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Home / News / Following ‘Faked’ Footage Scandal, Baltimore Moves to Restrict Public Access to Body Cam Footage

Following ‘Faked’ Footage Scandal, Baltimore Moves to Restrict Public Access to Body Cam Footage

Pinheiro’s physique digital camera footage. Picture Credit score: Twitter/ Justin Fenton

Two members of Baltimore’s County Council have introduced a new resolution to tighten public entry to physique digital camera footage. The measure, launched by Republican councilmen Todd Crandell and Wade Kach, comes after dozens of criminal cases have been dropped in Baltimore following the discharge of digital camera footage that seemingly uncovered officer misconduct.

This summer time, public defenders in 4 separate instances have accused officers of both planting proof or faking physique digital camera footage.

In July, Officer Richard Pinheiro was suspended pending an investigation after footage appeared to indicate him planting proof whereas he assumed his digital camera was off, then turning the digital camera on to “discover” proof that he himself had positioned. Two officers have been additionally suspended pending an investigation after a second video in August prompted accusations of misconduct. A third video got here weeks later, although the officers in that video weren’t suspended.

Though members of the council say they wish to restrict entry in an effort to defend victims’ and bystanders’ privateness—“with out trampling upon the overarching purpose of transparency in police/group relations”—ACLU Maryland legal professional David Rocah says the measure is “pointless and deeply misguided.” As he notes, Baltimore PD footage is already ruled by statewide laws, the Public Info Act.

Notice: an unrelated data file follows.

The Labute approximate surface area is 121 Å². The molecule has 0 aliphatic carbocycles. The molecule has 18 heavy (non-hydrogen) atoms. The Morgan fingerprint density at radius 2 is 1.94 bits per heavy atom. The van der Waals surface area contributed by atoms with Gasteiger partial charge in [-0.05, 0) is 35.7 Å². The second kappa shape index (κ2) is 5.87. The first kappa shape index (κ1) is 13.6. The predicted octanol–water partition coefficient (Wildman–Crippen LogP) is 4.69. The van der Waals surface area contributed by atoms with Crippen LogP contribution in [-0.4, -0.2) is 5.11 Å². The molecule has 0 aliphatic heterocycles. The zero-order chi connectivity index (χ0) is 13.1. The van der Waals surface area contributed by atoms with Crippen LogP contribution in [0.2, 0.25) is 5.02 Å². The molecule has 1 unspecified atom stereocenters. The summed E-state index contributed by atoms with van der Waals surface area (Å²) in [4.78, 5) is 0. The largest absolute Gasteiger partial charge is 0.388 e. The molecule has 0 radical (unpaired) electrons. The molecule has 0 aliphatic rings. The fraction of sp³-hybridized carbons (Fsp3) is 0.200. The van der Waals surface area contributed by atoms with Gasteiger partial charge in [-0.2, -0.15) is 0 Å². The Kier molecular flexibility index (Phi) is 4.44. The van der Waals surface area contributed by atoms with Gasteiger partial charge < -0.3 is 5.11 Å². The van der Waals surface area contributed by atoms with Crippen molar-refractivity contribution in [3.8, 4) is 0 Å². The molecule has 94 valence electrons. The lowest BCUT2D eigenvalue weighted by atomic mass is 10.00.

“Physique digital camera video, similar to another document, could be redacted to handle privateness issues,” he instructed the Baltimore Sun. “It’s admittedly extra cumbersome and costlier to redact a video than a paper document, however it may be accomplished.”

Earlier than footage is launched to the general public, police departments typically blur faces, license plates, alter voices, and edit out self-identifying data. Software program can automate this course of, nevertheless it’s an costly different. The newly launched measure doesn’t have particular tips on redaction or how any new laws would work together with both the Public Info Act or any native PD’s insurance policies.

A vote on the measure is scheduled for October 16th.

[Baltimore Sun]

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